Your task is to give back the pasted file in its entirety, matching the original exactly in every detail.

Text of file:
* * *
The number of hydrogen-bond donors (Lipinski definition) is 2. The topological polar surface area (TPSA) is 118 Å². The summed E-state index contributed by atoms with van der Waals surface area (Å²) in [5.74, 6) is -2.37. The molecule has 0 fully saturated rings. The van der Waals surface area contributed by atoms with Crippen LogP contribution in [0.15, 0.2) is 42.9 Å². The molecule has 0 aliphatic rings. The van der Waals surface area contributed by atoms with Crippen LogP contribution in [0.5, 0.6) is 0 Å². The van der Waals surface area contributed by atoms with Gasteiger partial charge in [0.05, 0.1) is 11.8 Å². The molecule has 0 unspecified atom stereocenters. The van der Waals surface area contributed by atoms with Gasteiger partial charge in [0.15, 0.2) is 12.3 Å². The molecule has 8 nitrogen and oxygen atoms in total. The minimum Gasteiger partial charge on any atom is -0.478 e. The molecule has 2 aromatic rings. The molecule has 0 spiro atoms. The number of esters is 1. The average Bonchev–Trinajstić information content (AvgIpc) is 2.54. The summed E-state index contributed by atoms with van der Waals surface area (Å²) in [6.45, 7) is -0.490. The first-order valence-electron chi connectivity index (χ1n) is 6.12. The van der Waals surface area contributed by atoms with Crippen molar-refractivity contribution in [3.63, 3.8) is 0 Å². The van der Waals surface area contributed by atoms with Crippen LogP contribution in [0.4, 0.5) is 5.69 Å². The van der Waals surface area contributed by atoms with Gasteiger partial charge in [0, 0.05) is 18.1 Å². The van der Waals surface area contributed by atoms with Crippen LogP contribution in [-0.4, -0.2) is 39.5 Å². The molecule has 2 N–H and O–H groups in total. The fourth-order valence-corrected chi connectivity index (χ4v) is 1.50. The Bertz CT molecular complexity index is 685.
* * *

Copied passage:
The number of hydrogen-bond donors (Lipinski definition) is 2. The topological polar surface area (TPSA) is 118 Å². The summed E-state index contributed by atoms with van der Waals surface area (Å²) in [5.74, 6) is -2.37. The molecule has 0 fully saturated rings. The van der Waals surface area contributed by atoms with Crippen LogP contribution in [0.15, 0.2) is 42.9 Å². The molecule has 0 aliphatic rings. The van der Waals surface area contributed by atoms with Crippen LogP contribution in [0.5, 0.6) is 0 Å². The van der Waals surface area contributed by atoms with Gasteiger partial charge in [0.05, 0.1) is 11.8 Å². The molecule has 0 unspecified atom stereocenters. The van der Waals surface area contributed by atoms with Gasteiger partial charge in [0.15, 0.2) is 12.3 Å². The molecule has 8 nitrogen and oxygen atoms in total. The minimum Gasteiger partial charge on any atom is -0.478 e. The molecule has 2 aromatic rings. The molecule has 0 spiro atoms. The number of esters is 1. The average Bonchev–Trinajstić information content (AvgIpc) is 2.54. The summed E-state index contributed by atoms with van der Waals surface area (Å²) in [6.45, 7) is -0.490. The first-order valence-electron chi connectivity index (χ1n) is 6.12. The van der Waals surface area contributed by atoms with Crippen molar-refractivity contribution in [3.63, 3.8) is 0 Å². The van der Waals surface area contributed by atoms with Crippen LogP contribution in [0.4, 0.5) is 5.69 Å². The van der Waals surface area contributed by atoms with Gasteiger partial charge in [0, 0.05) is 18.1 Å². The van der Waals surface area contributed by atoms with Crippen LogP contribution in [-0.4, -0.2) is 39.5 Å². The molecule has 2 N–H and O–H groups in total. The fourth-order valence-corrected chi connectivity index (χ4v) is 1.50. The Bertz CT molecular complexity index is 685.